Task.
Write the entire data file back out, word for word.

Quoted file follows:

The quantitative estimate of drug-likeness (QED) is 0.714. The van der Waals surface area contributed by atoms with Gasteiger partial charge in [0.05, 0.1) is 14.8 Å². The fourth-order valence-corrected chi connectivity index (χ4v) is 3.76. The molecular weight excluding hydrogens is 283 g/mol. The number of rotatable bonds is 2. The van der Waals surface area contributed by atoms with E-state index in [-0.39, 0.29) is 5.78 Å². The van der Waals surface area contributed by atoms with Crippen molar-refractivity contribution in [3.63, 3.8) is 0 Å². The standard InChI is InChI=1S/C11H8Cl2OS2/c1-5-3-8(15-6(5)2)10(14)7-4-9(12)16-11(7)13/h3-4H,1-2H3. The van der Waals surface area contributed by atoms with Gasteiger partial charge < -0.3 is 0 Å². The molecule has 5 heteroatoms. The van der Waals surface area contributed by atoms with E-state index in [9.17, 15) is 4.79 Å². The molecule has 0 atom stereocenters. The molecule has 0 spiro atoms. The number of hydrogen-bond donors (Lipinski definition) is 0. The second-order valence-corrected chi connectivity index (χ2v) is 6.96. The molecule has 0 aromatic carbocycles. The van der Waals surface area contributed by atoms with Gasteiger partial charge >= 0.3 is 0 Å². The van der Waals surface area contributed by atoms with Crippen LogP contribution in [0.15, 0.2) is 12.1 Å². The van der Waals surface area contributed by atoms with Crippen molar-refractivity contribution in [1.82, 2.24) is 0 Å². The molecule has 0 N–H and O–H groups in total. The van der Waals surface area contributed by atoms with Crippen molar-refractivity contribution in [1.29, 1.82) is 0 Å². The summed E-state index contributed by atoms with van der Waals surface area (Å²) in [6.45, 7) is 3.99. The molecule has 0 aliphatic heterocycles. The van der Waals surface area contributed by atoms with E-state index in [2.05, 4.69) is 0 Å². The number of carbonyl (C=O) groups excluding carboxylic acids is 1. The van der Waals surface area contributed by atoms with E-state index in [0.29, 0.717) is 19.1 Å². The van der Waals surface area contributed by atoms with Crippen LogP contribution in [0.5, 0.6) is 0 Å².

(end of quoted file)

The quantitative estimate of drug-likeness (QED) is 0.714. The van der Waals surface area contributed by atoms with Gasteiger partial charge in [0.05, 0.1) is 14.8 Å². The fourth-order valence-corrected chi connectivity index (χ4v) is 3.76. The molecular weight excluding hydrogens is 283 g/mol. The number of rotatable bonds is 2. The van der Waals surface area contributed by atoms with E-state index in [-0.39, 0.29) is 5.78 Å². The van der Waals surface area contributed by atoms with Crippen molar-refractivity contribution in [3.63, 3.8) is 0 Å². The standard InChI is InChI=1S/C11H8Cl2OS2/c1-5-3-8(15-6(5)2)10(14)7-4-9(12)16-11(7)13/h3-4H,1-2H3. The van der Waals surface area contributed by atoms with Gasteiger partial charge < -0.3 is 0 Å². The molecule has 5 heteroatoms. The van der Waals surface area contributed by atoms with E-state index in [9.17, 15) is 4.79 Å². The molecule has 0 atom stereocenters. The molecule has 0 spiro atoms. The number of hydrogen-bond donors (Lipinski definition) is 0. The second-order valence-corrected chi connectivity index (χ2v) is 6.96. The molecule has 0 aromatic carbocycles. The van der Waals surface area contributed by atoms with Gasteiger partial charge >= 0.3 is 0 Å². The van der Waals surface area contributed by atoms with Crippen LogP contribution in [0.15, 0.2) is 12.1 Å². The van der Waals surface area contributed by atoms with Crippen molar-refractivity contribution in [1.82, 2.24) is 0 Å². The molecule has 0 N–H and O–H groups in total. The van der Waals surface area contributed by atoms with Crippen molar-refractivity contribution in [1.29, 1.82) is 0 Å². The summed E-state index contributed by atoms with van der Waals surface area (Å²) in [6.45, 7) is 3.99. The molecule has 0 aliphatic heterocycles. The van der Waals surface area contributed by atoms with E-state index in [2.05, 4.69) is 0 Å². The number of carbonyl (C=O) groups excluding carboxylic acids is 1. The van der Waals surface area contributed by atoms with E-state index in [0.29, 0.717) is 19.1 Å². The van der Waals surface area contributed by atoms with Crippen LogP contribution in [0.5, 0.6) is 0 Å².